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(Bloomberg) — Federal Reserve interest-rate increases last year would have only modestly reduced inflation in 2022, according to a new study from the San Francisco Fed which examines what critics view as a costly policy error.
US central bankers have been slammed for delaying their response to surging inflation and only starting to raise rates from nearly zero in March. But hikes starting in March of last year and continuing through the beginning of 2022 would have only shaved off 1 percentage point from inflation, while increasing unemployment by 2 percentage points, San Francisco Fed economist Regis (NYSE:RGS) Barnichon found.
“It may have been preferable to only moderately raise the federal funds rate during 2021, such that inflation would be only about 1 percentage point lower now, and unemployment would stand around 6%, about 2 percentage points higher, Barnichon wrote in a research letter published Tuesday. “The reason for this moderate policy reaction is rooted in the Fed’s dual mandate, such that any monetary policy aimed at containing inflation typically will take into account the response of unemployment.”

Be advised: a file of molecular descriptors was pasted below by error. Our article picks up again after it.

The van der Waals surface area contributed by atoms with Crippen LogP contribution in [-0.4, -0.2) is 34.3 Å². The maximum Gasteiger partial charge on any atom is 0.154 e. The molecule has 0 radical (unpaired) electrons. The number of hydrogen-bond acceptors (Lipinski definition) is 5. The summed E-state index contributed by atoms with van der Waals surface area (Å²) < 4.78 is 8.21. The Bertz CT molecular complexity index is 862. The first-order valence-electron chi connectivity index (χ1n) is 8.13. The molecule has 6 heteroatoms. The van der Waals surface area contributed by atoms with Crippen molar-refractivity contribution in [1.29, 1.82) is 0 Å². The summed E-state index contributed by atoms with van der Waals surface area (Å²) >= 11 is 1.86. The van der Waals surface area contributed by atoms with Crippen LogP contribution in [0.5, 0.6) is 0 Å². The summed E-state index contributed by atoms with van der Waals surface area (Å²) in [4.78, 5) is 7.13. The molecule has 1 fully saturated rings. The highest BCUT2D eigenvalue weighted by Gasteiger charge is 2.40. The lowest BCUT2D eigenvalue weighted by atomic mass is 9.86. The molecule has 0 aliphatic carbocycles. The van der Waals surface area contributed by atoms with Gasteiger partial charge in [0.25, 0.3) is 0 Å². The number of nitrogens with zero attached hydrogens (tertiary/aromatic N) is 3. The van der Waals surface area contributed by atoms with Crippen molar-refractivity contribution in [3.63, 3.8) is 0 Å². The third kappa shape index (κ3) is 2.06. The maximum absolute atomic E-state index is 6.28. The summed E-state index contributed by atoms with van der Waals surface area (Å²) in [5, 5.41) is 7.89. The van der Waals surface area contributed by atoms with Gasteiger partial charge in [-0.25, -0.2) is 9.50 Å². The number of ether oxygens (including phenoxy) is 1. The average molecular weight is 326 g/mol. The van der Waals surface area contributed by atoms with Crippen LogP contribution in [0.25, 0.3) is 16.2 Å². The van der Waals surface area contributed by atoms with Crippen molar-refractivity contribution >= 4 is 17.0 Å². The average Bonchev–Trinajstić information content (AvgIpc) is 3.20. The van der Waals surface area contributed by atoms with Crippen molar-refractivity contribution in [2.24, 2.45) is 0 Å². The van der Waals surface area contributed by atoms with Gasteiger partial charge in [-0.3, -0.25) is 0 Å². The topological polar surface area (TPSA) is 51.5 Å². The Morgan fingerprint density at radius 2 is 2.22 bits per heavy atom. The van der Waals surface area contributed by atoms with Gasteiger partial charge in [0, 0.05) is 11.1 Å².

The Fed started raising rates in March of this year, first slowly and then increasing the size of its hikes over the summer. It delivered its third straight 75 basis point increase last month, lifting the target for its benchmark rate to a range of 3% to 3.25%. While headline consumer inflation slowed to 8.3% in August, the core measure increased to 6.3%, from 5.9% in July. Policymakers have said that price-pressure persistence means more rate increases are necessary.
The study also points to monetary policy’s lags in affecting the economy. It takes at least one year for policy changes to impact inflation, Barnichon found.
The analysis did not look at how an earlier ending of the Fed’s massive bond-purchase campaign — another option critics argued the Fed should have taken — would have impacted inflation and unemployment. The Fed in September 2021 announced its intention to start scaling back bond buying. But it only completed that process in March, when it began to raise rates.
©2022 Bloomberg L.P.